Last week, we listed 3 things you’d want to influence when reaching your customers: Awareness, Motivation, and Timing. These are all important things you can try to influence, but how?
This week, let’s flip it around and think from the customer’s point of view. What is your customer thinking about when they first encounter your company?
The Customer’s View
A customer’s first exposure to your company happens when their actions (how they get information) meets your content (the information you send out). But that doesn’t happen in isolation; it happens within the context of what they’re doing already. Ideally, your “Content” should be targeted to what they’re doing and how they’re thinking, when their activity puts them in contact with you.
And of course, you can’t be everything to everyone, all the time, so you’ll have to prioritize. And a big first step is deciding WHEN you want to reach them.
While we may be simplifying too much, we think you can boil it down to three times when being visible to your customer is most-important, and each requires its own unique presentation to be effective.
When they’re looking for your services –
When a customer suddenly decides they need the service you provide, how do they find a provider?
Put yourself in their shoes and ask… how would you find your company? The yellow-pages is one example, or they might find you on Google or via subscription services like Angie’s List.
OF COURSE you want to be visible when a customer has decided to buy but hasn’t picked their vendor, but different customers seek information differently, and other companies are trying to get in front of them too.
Having a broad presence can help you get found by customers seeking service, but the competitive challenge of reaching customers in this stage are high. And even if you can reach them, you’ll probably be bidding against other providers.
What to do:
If you want to pursue customers at this time, you need to spend time and/or money to get visible. Advertising and getting listed in directories can help, and you should think of each “place” as serving a separate group of customers. So if you have a great ad in the yellow pages, you’ll be a leading vendor there, even if your online presence is mediocre… and vice-versa.
Messaging at this stage means focusing on who you are. Present your company as present, stable, and dependable, because customers will be looking at multiple providers. Present yourself as a specialist. Focus on being attractive for your core business, and refrain from claiming to do everything.
Whatever your message, there’s also value in having an online presence to back it up. Even if it’s only a Facebook page for your company, you need something to show up if a customer searches for you by name.
Before they’re in the market –
This is the domain of classic brand advertising, and to illustrate its effectiveness, try this simple test:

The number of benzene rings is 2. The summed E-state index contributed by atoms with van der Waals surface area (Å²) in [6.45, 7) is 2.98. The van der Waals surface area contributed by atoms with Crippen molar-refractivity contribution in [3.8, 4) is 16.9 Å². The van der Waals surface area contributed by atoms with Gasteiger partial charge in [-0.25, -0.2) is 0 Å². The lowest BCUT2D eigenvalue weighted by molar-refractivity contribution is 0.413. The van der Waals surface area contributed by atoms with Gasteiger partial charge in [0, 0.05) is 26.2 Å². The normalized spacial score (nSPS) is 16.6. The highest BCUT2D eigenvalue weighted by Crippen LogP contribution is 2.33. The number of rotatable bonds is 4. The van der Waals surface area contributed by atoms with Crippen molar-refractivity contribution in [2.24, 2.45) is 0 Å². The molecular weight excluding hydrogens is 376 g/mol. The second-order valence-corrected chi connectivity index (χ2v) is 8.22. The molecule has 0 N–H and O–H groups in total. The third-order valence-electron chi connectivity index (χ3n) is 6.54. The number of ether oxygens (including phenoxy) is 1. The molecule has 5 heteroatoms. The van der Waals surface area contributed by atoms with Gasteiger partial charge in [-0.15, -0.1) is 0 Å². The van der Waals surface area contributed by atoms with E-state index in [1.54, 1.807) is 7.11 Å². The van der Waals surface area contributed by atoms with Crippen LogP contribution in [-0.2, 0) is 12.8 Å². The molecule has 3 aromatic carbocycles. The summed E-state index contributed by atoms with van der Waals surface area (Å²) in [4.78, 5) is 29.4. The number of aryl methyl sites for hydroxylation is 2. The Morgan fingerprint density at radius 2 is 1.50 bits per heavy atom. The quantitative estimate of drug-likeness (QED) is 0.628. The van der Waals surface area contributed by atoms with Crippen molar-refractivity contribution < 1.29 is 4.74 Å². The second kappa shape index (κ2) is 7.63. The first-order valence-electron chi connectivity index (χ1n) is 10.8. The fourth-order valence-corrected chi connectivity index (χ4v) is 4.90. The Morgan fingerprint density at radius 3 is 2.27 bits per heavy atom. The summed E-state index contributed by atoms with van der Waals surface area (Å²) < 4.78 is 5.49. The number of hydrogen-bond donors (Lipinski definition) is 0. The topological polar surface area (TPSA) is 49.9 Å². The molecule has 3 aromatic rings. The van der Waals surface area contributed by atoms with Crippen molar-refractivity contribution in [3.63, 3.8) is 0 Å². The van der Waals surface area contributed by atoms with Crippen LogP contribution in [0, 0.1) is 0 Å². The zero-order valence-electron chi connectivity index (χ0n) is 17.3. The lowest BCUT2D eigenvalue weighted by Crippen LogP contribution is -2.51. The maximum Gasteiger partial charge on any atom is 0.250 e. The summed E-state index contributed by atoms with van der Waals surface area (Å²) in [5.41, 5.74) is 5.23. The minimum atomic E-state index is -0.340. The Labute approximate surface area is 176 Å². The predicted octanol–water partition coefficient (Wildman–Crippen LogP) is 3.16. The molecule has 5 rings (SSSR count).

Think of a retail item that’s widely-used and common but is something you never buy personally. Maybe for you it’s orange soda, or chewing tobacco, or eyeliner, or chocolate bars. If someone asked you to get some for them and didn’t specify a brand, what would you choose?
If you already have ideas about this, as someone who doesn’t buy this item, it’s because of brand advertising. The makers of these products put ideas in your head now, so that IF you EVER decided to try a product like theirs, you’d be more likely to choose their brand.
Not convinced? Can’t you name a personal injury law firm in your town?
But it’s an expensive proposition to build a brand that has market influence. We’ve seen it in the green industry, but that’s often been a side-effect of extensive consumer marketing campaigns for products like lawn chemicals or for nursery and garden centers that cater to the public.
What to do:
A better alternative might be to focus on building word-of-mouth referrals, which can have this same effect for your business; they can make it more likely that a novice will remember your company and think of you when they need your service.
Messaging at this stage is all about the customer experience and how your company excels. Get testimonials, and offer your customers referral discounts, so they’ll talk about your company to their friends and families.
But beware… Word of mouth cuts both ways, as your customers “review” your company. A good experience might generate a referral; a bad experience might produce a warning.
When they least expect it –
Surprise, I need “That” too… Think of the example of spot advertising, when you put a lawn sign at a recently-completed job, or a customer spots your vehicles in action and calls the number on the door.
If you are the one that puts the idea in their minds when they decide they want your service, you have a huge advantage for winning the job; you may not even have any competition for their business.
The difficulty here is scale. How do you get enough of this kind of attention be meaningful in terms of revenue?
What to do:
Messaging at this stage is really about letting the work you’re doing (or the work you’ve already done) speak for itself.
Success here can be a matter of maximizing visibility and consistency, so take advantage of every opportunity to be visible.
Use your vehicles as moving billboards with attractive graphics and brand logos. Put all that content on your employee uniforms too, and ask your clients if you can put signage up at worksites. Look for unconventional ways to get visibility for your brand wherever you can.
When do you want to reach customers? As a question, it’s just as important as how you reach them and what you say.